The High Art of Trip Hop: Extending the Bristol Sound by Incorporating Compositional Approaches from Classical Music
Wragg, J. S. (2018). The High Art of Trip Hop: Extending the Bristol Sound by Incorporating Compositional Approaches from Classical Music (Thesis, Doctor of Philosophy (PhD)). The University of Waikato, Hamilton, New Zealand. Retrieved from https://hdl.handle.net/10289/11850
Permanent Research Commons link: https://hdl.handle.net/10289/11850
‘The High Art of Trip Hop’ defines the Bristol sound and extends it through new composition techniques. The two-part thesis combines musicological and practice-led research. Part one analyses the Bristol sound, a style of popular music that developed in Bristol, England during the 1990s and is also known as ‘trip hop’. It offers an historical overview of the style’s evolution, and identifies the principal composition, performance, and production traits. Part two is a portfolio of seven original songs that demonstrate ways of extending the style by incorporating compositional approaches from classical music. The thesis is divided into six chapters. Chapter one discusses the impetus behind the research and the historical factors that influenced the development of the Bristol sound. It concludes by framing the research goals of the thesis and articulating how the two areas of research are connected. Chapter two discusses the relevant literature that informed the thesis and is divided into five sections. Section one discusses previous examples of popular music that incorporated elements of classical music. Section two addresses previous writings on trip hop, noting the ambiguity of the terms ‘trip hop’ and ‘Bristol sound’, and discusses the problems that arise when these terms are used interchangeably. It also notes the lack of musicological analysis in current writings. After discussing current theories of style and genre in section three, the fourth section clarifies the ambiguity of the terms ‘trip hop’ and ‘Bristol sound’ by positioning the Bristol sound as a style that relates to the trip hop genre. The final section discusses current theories of intertextuality in recorded popular music, and notes these are insufficient in detailing all of the intertextual references commonly found in the Bristol sound. The chapter concludes by offering an expanded model for addressing intertextuality in recorded music. Chapter three outlines the methodologies used in the thesis, beginning with the analytical methods used to elucidate the Bristol sound style. It then discusses practice-led research and offers a brief overview of the various compositional approaches that were drawn from classical music as a means of extending the Bristol sound style, before discussing how audience feedback was used to consider the merits of each approach. Chapter four provides detailed musicological analysis of a select corpus drawn from the Bristol sound style, explicating the main recurring composition, performance, and production patterns. Chapter five presents the original compositions. Each composition is accompanied by a written analysis specifying how the work draws from both the Bristol sound and classical traditions, as well as a discussion of audience reactions to the work. The accompanying CDs contain recorded versions of each of the works, as well as fully notated scores. Chapter six offers some conclusions about the musical character of the Bristol sound, as well as ways in which the style can be extended. The chapter also explores the nature of the relationship between the Bristol sound and classical music within the creative works, before raising potential areas for further research. This thesis contributes to popular music literature in four ways. First, it provides comprehensive musical analysis of the Bristol sound. This research supplements current historical, cultural, and sociological writings to provide a holistic overview of the Bristol sound style. Second, it explicates the relationship between the Bristol sound and trip hop, providing a practical example of side-by-side comparisons of style and genre in relation to a single musical tradition. Third, this thesis builds on current theories of intertextuality in recorded popular music, and provides a new model for addressing the novel referential practices commonly found in the Bristol sound. Finally, this thesis demonstrates numerous ways compositional approaches from classical music can be incorporated into the Bristol sound to extend the style in a new direction. This makes an original contribution to the evolution of the Bristol sound style, and provides a model for others to explore when incorporating classical elements into popular music.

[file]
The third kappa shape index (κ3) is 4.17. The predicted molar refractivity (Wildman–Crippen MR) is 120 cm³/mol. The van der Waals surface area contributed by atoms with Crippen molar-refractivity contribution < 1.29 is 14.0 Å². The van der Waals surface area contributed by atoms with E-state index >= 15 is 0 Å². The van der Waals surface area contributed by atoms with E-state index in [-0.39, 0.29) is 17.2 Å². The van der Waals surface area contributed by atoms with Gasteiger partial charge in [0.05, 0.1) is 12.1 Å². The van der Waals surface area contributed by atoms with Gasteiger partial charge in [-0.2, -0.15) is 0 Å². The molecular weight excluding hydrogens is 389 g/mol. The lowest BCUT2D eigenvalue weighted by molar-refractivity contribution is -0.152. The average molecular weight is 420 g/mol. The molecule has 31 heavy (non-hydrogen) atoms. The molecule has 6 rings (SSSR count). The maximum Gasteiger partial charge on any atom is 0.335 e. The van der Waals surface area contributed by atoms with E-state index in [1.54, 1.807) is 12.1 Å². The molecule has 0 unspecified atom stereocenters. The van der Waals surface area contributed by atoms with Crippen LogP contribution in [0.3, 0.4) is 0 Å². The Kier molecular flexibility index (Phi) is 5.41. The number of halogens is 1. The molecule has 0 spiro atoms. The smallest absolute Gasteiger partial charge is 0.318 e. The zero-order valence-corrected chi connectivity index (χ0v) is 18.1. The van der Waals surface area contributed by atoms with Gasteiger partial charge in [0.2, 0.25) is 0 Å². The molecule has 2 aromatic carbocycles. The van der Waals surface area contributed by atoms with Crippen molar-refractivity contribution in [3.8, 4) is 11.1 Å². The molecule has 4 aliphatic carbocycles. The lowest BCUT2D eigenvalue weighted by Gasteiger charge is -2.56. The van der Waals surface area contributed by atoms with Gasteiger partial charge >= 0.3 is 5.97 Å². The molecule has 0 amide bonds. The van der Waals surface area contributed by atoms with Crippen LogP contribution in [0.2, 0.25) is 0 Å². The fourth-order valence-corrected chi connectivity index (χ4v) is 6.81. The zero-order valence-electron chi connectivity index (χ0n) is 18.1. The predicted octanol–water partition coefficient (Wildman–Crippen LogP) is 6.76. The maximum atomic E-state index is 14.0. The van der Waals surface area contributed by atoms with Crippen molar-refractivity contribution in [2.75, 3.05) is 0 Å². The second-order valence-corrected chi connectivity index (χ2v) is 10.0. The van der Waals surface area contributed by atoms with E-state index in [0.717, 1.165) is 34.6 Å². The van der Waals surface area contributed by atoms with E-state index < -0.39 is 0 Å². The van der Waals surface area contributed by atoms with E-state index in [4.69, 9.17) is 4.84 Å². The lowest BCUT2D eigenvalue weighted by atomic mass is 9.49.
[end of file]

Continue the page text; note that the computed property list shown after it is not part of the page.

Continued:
The University of Waikato
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